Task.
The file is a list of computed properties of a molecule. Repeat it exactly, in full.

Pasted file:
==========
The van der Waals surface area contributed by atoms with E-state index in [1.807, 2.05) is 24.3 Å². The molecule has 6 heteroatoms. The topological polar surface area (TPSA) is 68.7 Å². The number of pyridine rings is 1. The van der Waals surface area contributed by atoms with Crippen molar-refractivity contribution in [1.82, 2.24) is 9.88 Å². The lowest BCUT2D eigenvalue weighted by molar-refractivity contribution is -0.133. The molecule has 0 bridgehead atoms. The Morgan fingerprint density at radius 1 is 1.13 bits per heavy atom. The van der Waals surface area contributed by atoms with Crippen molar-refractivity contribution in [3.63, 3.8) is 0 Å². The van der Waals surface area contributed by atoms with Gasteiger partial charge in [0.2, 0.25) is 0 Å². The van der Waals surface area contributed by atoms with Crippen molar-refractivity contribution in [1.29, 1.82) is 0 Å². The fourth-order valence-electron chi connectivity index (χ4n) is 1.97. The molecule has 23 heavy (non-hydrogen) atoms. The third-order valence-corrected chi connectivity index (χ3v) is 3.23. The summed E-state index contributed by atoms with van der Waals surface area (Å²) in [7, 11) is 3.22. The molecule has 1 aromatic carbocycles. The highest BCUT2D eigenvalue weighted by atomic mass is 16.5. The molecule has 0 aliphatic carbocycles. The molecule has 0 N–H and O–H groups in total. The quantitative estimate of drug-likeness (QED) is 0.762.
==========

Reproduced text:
The van der Waals surface area contributed by atoms with E-state index in [1.807, 2.05) is 24.3 Å². The molecule has 6 heteroatoms. The topological polar surface area (TPSA) is 68.7 Å². The number of pyridine rings is 1. The van der Waals surface area contributed by atoms with Crippen molar-refractivity contribution in [1.82, 2.24) is 9.88 Å². The lowest BCUT2D eigenvalue weighted by molar-refractivity contribution is -0.133. The molecule has 0 bridgehead atoms. The Morgan fingerprint density at radius 1 is 1.13 bits per heavy atom. The van der Waals surface area contributed by atoms with Crippen molar-refractivity contribution in [3.63, 3.8) is 0 Å². The van der Waals surface area contributed by atoms with Gasteiger partial charge in [0.2, 0.25) is 0 Å². The van der Waals surface area contributed by atoms with Crippen molar-refractivity contribution in [1.29, 1.82) is 0 Å². The fourth-order valence-electron chi connectivity index (χ4n) is 1.97. The molecule has 23 heavy (non-hydrogen) atoms. The third-order valence-corrected chi connectivity index (χ3v) is 3.23. The summed E-state index contributed by atoms with van der Waals surface area (Å²) in [7, 11) is 3.22. The molecule has 1 aromatic carbocycles. The highest BCUT2D eigenvalue weighted by atomic mass is 16.5. The molecule has 0 aliphatic carbocycles. The molecule has 0 N–H and O–H groups in total. The quantitative estimate of drug-likeness (QED) is 0.762.